His execution, one of three deadly attacks on village elders in the last week blamed on militants determined to derail elections, spread fear through the hamlet of Gulzarpora and made locals wary of voting when polls open on Thursday.
It also underlined how hard it will be for India's next prime minister to reach a lasting political settlement in Jammu and Kashmir, a Muslim-majority region that has been largely pacified by a huge security presence, yet is not at peace.
"People are very afraid," Pandith's brother Abdul Rahim told Reuters.
He said Pandith's "crime" had been to act as village headman for a regional party now in opposition. The 45-year-old did the job, which paid 2,000 rupees ($30) a month, not out of conviction, but to pay for his children's education.
India's election, staggered over several weeks and ending on May 12, may well propel Hindu nationalist leader Narendra Modi to power, a prospect that has Kashmir's 12.5 million people scrabbling to determine what it would mean for them.
India's sizeable Muslim minority of 150 million is wary of the 63-year-old, whom many blame for failing to prevent communal riots in 2002 in which more than 1,000 people, mostly Muslims, were killed in Gujarat, where he is still chief minister.
Modi denies the charges, and says they are repeated by allies of the ruling Congress party to tarnish his reputation at a time when opinion polls make his Bharatiya Janata Party (BJP) favourite to lead the next government.
In its election manifesto, the BJP vows to uphold India's territorial integrity and abrogate a clause in the constitution that grants Jammu and Kashmir a degree of autonomy.
INDIA, PAKISTAN OR INDEPENDENCE
That puts Modi at odds with locals in Gulzarpora and many beyond who have long favoured independence from India.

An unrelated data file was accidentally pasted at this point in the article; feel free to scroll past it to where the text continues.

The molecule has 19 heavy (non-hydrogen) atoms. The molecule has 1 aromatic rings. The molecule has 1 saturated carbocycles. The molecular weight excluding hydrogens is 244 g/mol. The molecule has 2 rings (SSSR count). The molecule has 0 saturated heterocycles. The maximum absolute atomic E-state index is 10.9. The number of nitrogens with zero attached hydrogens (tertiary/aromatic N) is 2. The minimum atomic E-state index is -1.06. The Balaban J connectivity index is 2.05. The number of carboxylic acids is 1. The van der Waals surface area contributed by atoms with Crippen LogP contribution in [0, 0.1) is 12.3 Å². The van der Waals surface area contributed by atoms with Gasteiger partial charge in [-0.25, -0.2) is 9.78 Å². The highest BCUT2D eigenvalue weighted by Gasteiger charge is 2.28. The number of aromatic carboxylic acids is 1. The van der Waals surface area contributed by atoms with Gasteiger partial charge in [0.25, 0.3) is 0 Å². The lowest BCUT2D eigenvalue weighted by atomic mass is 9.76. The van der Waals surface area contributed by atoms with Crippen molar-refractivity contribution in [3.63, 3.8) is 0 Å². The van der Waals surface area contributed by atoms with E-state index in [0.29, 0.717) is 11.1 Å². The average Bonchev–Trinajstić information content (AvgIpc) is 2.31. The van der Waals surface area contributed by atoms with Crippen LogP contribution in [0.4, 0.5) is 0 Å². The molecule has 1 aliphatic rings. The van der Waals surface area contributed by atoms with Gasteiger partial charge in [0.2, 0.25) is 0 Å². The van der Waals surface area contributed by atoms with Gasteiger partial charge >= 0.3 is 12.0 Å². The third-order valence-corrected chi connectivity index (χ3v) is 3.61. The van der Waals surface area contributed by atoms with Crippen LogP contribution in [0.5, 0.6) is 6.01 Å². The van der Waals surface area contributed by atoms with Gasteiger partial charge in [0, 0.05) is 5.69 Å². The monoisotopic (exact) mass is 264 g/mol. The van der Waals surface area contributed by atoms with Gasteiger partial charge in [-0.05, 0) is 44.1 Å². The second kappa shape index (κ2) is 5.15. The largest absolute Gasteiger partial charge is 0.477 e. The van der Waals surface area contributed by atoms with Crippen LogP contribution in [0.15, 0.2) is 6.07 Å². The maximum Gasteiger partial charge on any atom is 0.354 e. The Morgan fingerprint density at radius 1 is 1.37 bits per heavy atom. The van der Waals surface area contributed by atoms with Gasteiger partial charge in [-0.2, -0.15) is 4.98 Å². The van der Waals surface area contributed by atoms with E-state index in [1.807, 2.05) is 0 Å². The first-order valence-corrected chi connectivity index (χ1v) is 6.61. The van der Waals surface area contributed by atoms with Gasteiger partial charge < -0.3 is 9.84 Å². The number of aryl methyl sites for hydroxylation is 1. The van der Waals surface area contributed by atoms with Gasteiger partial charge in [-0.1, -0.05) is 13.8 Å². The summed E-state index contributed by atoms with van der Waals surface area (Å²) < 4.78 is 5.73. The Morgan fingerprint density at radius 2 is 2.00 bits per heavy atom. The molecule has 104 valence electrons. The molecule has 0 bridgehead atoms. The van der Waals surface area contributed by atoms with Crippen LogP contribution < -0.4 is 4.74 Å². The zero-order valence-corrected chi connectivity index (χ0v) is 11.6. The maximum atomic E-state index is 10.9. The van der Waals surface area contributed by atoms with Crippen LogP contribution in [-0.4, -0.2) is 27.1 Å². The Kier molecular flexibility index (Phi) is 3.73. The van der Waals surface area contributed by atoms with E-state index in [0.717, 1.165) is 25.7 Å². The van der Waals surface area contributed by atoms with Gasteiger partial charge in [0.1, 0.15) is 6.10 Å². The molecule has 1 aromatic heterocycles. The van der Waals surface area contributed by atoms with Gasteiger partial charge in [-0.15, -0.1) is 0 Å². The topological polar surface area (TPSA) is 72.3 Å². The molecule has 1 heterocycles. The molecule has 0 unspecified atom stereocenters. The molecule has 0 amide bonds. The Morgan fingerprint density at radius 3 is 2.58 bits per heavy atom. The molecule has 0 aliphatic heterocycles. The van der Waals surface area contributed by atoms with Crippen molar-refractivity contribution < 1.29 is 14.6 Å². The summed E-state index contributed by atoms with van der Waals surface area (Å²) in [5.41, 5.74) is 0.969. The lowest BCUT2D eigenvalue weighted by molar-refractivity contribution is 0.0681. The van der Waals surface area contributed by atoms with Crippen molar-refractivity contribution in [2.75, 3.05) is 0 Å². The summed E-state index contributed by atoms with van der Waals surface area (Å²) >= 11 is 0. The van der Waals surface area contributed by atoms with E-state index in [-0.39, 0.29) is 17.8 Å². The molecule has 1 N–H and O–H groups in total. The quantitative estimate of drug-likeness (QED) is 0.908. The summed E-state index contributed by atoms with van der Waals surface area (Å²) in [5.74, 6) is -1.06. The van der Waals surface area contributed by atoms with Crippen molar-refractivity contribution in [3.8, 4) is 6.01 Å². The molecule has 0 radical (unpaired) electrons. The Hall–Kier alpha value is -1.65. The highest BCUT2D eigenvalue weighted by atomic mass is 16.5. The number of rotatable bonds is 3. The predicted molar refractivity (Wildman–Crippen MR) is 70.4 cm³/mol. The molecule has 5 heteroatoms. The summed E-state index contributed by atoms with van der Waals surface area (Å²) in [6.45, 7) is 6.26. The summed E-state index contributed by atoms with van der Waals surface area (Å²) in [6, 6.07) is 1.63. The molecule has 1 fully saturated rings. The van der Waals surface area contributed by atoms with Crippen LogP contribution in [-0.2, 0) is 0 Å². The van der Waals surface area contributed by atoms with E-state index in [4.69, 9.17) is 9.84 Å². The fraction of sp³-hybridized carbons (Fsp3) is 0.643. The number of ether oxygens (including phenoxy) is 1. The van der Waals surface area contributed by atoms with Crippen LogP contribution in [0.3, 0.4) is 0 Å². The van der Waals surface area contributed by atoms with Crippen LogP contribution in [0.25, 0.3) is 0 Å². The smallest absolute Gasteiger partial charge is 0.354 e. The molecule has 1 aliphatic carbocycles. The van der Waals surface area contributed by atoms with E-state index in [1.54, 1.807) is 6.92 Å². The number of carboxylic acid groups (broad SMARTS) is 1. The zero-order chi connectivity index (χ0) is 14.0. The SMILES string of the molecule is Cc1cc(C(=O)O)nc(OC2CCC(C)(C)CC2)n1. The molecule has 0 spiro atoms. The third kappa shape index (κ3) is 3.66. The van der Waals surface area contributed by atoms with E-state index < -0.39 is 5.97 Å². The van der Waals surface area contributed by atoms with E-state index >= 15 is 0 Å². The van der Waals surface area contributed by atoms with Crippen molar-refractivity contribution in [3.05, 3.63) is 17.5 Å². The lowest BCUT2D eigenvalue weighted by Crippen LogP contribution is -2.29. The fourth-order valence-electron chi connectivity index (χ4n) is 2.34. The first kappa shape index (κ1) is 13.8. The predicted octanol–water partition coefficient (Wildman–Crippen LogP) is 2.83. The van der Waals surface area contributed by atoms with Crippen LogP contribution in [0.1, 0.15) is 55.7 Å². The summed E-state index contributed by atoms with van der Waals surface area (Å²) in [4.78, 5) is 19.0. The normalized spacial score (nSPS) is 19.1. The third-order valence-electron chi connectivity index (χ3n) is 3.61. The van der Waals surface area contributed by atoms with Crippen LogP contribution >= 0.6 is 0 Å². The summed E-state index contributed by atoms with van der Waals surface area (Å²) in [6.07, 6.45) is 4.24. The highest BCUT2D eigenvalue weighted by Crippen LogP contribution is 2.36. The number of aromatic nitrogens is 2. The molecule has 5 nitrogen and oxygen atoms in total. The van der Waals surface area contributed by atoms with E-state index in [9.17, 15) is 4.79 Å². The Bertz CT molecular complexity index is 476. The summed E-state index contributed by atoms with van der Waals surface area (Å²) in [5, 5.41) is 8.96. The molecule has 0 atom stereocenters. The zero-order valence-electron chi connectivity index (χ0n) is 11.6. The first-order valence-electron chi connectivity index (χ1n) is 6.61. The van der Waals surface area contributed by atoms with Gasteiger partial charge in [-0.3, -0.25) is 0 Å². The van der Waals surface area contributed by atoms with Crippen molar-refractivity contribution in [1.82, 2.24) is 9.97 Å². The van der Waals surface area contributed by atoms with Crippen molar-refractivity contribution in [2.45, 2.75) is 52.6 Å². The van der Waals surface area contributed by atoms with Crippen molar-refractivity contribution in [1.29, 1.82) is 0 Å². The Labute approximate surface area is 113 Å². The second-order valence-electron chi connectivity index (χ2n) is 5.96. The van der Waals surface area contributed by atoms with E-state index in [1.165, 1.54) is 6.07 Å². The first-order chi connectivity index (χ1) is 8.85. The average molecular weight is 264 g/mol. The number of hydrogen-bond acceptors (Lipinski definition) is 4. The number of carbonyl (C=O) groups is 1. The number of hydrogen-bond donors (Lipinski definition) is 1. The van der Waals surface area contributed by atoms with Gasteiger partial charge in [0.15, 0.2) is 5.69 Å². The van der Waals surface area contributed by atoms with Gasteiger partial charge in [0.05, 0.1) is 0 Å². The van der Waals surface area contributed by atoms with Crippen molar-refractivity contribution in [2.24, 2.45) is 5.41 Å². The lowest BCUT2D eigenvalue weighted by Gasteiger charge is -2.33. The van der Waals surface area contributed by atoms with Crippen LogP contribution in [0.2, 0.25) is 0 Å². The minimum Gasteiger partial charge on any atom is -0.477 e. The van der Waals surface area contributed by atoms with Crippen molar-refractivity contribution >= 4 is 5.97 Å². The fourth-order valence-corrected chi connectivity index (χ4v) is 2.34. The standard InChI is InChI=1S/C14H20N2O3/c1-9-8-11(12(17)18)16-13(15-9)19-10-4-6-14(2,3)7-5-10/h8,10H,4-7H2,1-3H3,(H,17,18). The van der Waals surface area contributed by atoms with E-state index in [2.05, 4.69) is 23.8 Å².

Of more than 30 men gathered at a neighbour's house to discuss Pandith's murder, not one expressed allegiance to a mainstream political party. Asked if they preferred independence to staying with India, given the choice, all raised their hands.
In another sign of a more assertive policy should Modi come to power, during a recent campaign speech in Kashmir's Hindu-majority district of Udhampur he criticised the ruling Congress party for being soft on Pakistan, which also claims the region.
India blames Pakistani forces for coordinating and carrying out attacks on its troops and civilians in Kashmir.
Udhampur has already voted - elections to the region's six seats are staggered for security reasons. The BJP candidate there, Jitendra Singh, came to support a colleague in Anantnag, which lies in the broad Kashmir valley.
"We do not wish to enter into a dialogue with Pakistan from a position of weakness," Singh said at the BJP's heavily-guarded office in Srinagar, the state's summer capital. "We cannot allow terrorist attacks and a dialogue to continue at the same time."
Pakistan is playing a waiting game on Kashmir until India's new government shows its hand on the issue.
Pakistani Prime Minister Nawaz Sharif promised to revive Kashmir talks and made this a focal point of his own election campaign last year, but the efforts stalled after a spate of violence on the disputed border in August.